Allow your kids to disagree: Sarah and I work with many parents whose parenting philosophy is that disagreement equals disrespect. When their kids question them or express disagreement with what they say, these parents generally scold their kids in some way or miss an opportunity to validate their kids’ right to their own opinion. Interestingly, another thing that we often hear from these parents is bewilderment that their kids never stand up for themselves with other people. If this sounds familiar, think about that for a moment- if your kids learn that they are not allowed to voice their opinion or disagree at home, they’re going to struggle to do that out in the world.
Apologize when you’re wrong: You’re human. Sometimes you’re going to make mistakes. That’s okay. It’s also okay to apologize to your kids when you’re wrong about something. Many parents feel that if they start apologizing to their kids, then their kids will not take them seriously. Here’s the thing- when you’re wrong, your kids already know it. I’m sure they see/hear you apologizing to other people when you make a mistake. So, if you don’t apologize to them, you’re inadvertently sending them the message that they’re not worth an apology.
Help them practice problem-solving and standing up for themselves: A lot of kids (and adults) struggle with problem-solving and with appropriately standing up for themselves. You can help your kids with this at home. Using the skills I described above goes a long way toward helping them feel like they have a voice and the right to use it. You can also help your kids learn how to effectively problem solve. When things happen at home (e.g., between siblings, between you and your kids, etc.) you and your kids can discuss the best way to resolve the issue. Talking about compromise, practicing hearing each other out when differences arise, and discussing the best outcome for everyone involved are great strategies to use. You can also help them problem-solve issues that come up for them with friends, teachers, co-workers, etc.
Teach them the difference between speaking their mind and being disrespectful: Disrespectful behavior is a real concern and many kids have a hard time knowing the difference between being assertive and being disrespectful. Modeling the difference and role-playing acceptable behavior can help them learn this. Let your kids know that it’s not what they’re saying that’s problematic, it’s how they’re saying it. If you validate their thoughts and feelings first, addressing inappropriate behavior is much easier because they are less likely to feel attacked or dismissed and more likely to listen to your feedback.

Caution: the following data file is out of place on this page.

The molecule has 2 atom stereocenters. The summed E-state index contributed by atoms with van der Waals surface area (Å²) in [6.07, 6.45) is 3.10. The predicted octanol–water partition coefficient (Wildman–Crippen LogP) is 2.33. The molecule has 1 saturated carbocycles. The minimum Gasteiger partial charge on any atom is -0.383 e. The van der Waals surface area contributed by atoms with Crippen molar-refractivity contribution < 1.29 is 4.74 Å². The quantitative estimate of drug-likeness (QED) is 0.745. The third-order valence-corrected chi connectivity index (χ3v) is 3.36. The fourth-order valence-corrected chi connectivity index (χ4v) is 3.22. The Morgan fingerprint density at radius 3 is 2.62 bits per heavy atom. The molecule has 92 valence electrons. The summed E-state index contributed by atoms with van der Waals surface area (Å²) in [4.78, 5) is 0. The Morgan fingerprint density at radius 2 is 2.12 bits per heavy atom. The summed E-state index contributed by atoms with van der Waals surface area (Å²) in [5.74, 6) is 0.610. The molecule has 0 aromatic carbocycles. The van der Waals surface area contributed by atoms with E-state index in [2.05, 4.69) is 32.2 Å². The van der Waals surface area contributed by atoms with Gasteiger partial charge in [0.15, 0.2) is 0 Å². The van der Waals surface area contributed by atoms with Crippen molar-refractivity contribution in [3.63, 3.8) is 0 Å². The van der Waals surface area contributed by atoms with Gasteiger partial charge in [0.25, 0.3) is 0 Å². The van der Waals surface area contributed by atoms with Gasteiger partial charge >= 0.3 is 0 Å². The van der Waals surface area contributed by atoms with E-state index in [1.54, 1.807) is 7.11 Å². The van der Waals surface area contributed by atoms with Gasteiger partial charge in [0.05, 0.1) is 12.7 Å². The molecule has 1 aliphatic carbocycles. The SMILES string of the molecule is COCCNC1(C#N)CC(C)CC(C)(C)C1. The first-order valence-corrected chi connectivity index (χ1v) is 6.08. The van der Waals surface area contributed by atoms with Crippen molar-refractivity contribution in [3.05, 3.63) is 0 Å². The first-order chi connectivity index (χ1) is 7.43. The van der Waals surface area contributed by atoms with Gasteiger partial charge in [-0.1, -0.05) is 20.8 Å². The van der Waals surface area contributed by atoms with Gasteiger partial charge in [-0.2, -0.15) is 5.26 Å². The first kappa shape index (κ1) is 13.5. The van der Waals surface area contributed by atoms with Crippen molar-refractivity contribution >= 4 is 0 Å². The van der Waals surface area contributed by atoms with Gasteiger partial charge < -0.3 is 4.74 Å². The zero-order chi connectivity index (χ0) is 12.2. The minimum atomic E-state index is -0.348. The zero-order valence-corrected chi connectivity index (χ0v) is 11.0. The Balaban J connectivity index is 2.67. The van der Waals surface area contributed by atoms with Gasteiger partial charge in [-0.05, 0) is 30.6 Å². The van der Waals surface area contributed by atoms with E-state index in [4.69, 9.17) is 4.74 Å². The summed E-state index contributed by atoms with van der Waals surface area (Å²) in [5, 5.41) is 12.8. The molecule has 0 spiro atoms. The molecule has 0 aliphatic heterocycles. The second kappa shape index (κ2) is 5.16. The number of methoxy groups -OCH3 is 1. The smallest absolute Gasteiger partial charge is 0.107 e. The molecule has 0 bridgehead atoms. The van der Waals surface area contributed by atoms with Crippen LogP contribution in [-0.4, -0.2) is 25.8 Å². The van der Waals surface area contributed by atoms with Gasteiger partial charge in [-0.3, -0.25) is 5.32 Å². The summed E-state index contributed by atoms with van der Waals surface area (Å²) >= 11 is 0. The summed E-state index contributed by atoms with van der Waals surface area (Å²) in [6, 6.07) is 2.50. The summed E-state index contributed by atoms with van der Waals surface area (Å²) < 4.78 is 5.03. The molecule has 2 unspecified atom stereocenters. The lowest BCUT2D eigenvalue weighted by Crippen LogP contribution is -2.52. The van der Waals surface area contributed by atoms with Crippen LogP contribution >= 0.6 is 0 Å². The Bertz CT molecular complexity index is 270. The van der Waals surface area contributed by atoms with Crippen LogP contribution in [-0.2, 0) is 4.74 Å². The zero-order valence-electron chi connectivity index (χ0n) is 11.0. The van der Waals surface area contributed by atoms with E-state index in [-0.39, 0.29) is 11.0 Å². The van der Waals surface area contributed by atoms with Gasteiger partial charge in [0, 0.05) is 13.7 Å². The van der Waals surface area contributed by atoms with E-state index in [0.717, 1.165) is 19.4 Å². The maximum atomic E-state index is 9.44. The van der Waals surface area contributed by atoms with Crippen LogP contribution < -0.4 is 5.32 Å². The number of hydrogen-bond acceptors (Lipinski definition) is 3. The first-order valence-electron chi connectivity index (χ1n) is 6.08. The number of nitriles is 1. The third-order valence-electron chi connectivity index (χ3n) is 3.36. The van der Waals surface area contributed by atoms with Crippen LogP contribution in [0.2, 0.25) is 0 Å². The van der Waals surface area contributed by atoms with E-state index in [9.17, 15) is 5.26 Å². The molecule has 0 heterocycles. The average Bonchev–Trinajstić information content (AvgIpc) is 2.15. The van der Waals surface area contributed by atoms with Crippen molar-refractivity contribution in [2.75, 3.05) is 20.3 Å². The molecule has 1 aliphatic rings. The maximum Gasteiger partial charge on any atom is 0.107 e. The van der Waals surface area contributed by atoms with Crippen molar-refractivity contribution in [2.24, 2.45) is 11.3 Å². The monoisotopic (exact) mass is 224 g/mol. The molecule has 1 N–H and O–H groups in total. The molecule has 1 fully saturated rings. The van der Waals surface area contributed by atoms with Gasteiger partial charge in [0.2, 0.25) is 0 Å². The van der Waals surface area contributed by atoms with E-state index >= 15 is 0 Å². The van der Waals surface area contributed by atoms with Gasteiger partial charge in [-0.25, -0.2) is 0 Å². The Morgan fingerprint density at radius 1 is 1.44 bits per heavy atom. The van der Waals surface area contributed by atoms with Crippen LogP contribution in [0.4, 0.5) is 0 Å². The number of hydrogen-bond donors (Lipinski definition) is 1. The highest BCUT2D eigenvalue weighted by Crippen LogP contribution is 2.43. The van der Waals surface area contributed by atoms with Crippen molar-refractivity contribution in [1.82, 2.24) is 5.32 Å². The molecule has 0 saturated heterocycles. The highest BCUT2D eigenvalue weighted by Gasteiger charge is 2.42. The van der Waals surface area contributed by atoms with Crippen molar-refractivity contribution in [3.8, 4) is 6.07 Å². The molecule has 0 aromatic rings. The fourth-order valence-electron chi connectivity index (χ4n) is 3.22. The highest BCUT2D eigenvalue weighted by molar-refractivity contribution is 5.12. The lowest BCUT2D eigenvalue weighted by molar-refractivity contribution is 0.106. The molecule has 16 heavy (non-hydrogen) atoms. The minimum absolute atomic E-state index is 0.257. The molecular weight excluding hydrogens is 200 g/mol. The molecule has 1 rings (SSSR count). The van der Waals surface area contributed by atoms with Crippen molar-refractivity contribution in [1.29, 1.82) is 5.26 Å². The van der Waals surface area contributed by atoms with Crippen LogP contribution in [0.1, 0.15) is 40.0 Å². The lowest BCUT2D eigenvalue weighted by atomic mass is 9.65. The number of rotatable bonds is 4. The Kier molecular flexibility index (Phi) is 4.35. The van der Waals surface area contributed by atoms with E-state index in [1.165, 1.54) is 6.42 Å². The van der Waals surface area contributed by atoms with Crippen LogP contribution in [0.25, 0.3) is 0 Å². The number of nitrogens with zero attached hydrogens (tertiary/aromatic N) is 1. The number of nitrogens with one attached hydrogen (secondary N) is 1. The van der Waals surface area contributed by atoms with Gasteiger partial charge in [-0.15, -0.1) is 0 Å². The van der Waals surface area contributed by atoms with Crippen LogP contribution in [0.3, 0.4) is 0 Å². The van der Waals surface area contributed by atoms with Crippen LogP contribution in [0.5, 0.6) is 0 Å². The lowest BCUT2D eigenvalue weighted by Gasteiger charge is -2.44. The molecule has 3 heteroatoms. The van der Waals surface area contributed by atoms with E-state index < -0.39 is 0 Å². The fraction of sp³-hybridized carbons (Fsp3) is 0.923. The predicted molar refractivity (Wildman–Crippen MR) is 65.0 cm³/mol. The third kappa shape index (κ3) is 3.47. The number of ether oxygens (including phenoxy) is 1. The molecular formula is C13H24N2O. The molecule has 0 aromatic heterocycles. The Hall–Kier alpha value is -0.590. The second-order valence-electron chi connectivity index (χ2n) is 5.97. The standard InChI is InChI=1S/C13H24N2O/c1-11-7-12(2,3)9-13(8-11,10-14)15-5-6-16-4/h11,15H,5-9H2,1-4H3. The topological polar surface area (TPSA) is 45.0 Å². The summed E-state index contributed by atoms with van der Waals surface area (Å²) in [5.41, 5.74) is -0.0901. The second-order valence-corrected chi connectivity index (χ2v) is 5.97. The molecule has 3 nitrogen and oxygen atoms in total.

As always- you’re their role model: As Sarah and I have talked about many times, your kids are always watching you and modeling what they see you doing. So, if you fly off the handle and yell at your co-worker for making a mistake, your kids are going to think that’s the way to stand up for themselves. But if they see you calmly but firmly stating your opinion, enforcing your boundaries, and making your own choices, they’ll model that behavior.
As you’ve read this post, you’ve hopefully recognized many things that you already do. Just remember that you’re helping your kids build a strong foundation for their self-esteem and self-confidence. Keep valuing their voice and showing them how to use it and they’ll be well on their way to becoming the independent, self-assured adults you want them to be.
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As a reminder, we have an amazing handout for families with information about COVID-19 that you may find helpful when speaking with your kids. Click here to take a look.